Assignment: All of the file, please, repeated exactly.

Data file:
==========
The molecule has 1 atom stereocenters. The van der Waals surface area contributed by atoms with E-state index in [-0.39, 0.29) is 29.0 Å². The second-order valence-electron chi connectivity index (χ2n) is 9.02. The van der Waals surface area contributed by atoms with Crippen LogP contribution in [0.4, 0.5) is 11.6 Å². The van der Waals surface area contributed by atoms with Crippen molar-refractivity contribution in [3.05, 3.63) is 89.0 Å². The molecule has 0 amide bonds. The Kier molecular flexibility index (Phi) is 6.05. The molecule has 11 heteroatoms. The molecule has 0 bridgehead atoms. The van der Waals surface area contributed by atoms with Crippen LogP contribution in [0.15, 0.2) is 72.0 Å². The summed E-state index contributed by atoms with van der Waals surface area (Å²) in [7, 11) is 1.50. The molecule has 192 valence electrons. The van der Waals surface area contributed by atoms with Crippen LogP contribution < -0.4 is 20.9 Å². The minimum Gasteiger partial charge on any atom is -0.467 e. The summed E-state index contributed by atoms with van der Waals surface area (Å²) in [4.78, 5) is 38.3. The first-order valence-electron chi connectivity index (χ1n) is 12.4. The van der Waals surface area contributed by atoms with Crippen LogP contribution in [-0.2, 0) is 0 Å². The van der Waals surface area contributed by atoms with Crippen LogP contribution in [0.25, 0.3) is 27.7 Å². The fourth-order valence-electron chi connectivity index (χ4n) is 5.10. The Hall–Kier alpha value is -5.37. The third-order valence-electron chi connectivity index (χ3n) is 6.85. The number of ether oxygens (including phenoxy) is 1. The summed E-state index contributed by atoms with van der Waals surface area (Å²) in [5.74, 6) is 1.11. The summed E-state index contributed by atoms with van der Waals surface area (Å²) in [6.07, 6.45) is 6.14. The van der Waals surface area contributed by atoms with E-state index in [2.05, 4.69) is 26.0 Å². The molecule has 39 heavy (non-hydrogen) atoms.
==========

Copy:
The molecule has 1 atom stereocenters. The van der Waals surface area contributed by atoms with E-state index in [-0.39, 0.29) is 29.0 Å². The second-order valence-electron chi connectivity index (χ2n) is 9.02. The van der Waals surface area contributed by atoms with Crippen LogP contribution in [0.4, 0.5) is 11.6 Å². The van der Waals surface area contributed by atoms with Crippen molar-refractivity contribution in [3.05, 3.63) is 89.0 Å². The molecule has 0 amide bonds. The Kier molecular flexibility index (Phi) is 6.05. The molecule has 11 heteroatoms. The molecule has 0 bridgehead atoms. The van der Waals surface area contributed by atoms with Crippen LogP contribution in [0.15, 0.2) is 72.0 Å². The summed E-state index contributed by atoms with van der Waals surface area (Å²) in [7, 11) is 1.50. The molecule has 192 valence electrons. The van der Waals surface area contributed by atoms with Crippen LogP contribution < -0.4 is 20.9 Å². The minimum Gasteiger partial charge on any atom is -0.467 e. The summed E-state index contributed by atoms with van der Waals surface area (Å²) in [4.78, 5) is 38.3. The first-order valence-electron chi connectivity index (χ1n) is 12.4. The van der Waals surface area contributed by atoms with Crippen LogP contribution in [-0.2, 0) is 0 Å². The van der Waals surface area contributed by atoms with Crippen LogP contribution in [0.25, 0.3) is 27.7 Å². The fourth-order valence-electron chi connectivity index (χ4n) is 5.10. The Hall–Kier alpha value is -5.37. The third-order valence-electron chi connectivity index (χ3n) is 6.85. The number of ether oxygens (including phenoxy) is 1. The summed E-state index contributed by atoms with van der Waals surface area (Å²) in [5.74, 6) is 1.11. The summed E-state index contributed by atoms with van der Waals surface area (Å²) in [6.07, 6.45) is 6.14. The van der Waals surface area contributed by atoms with E-state index in [2.05, 4.69) is 26.0 Å². The molecule has 39 heavy (non-hydrogen) atoms.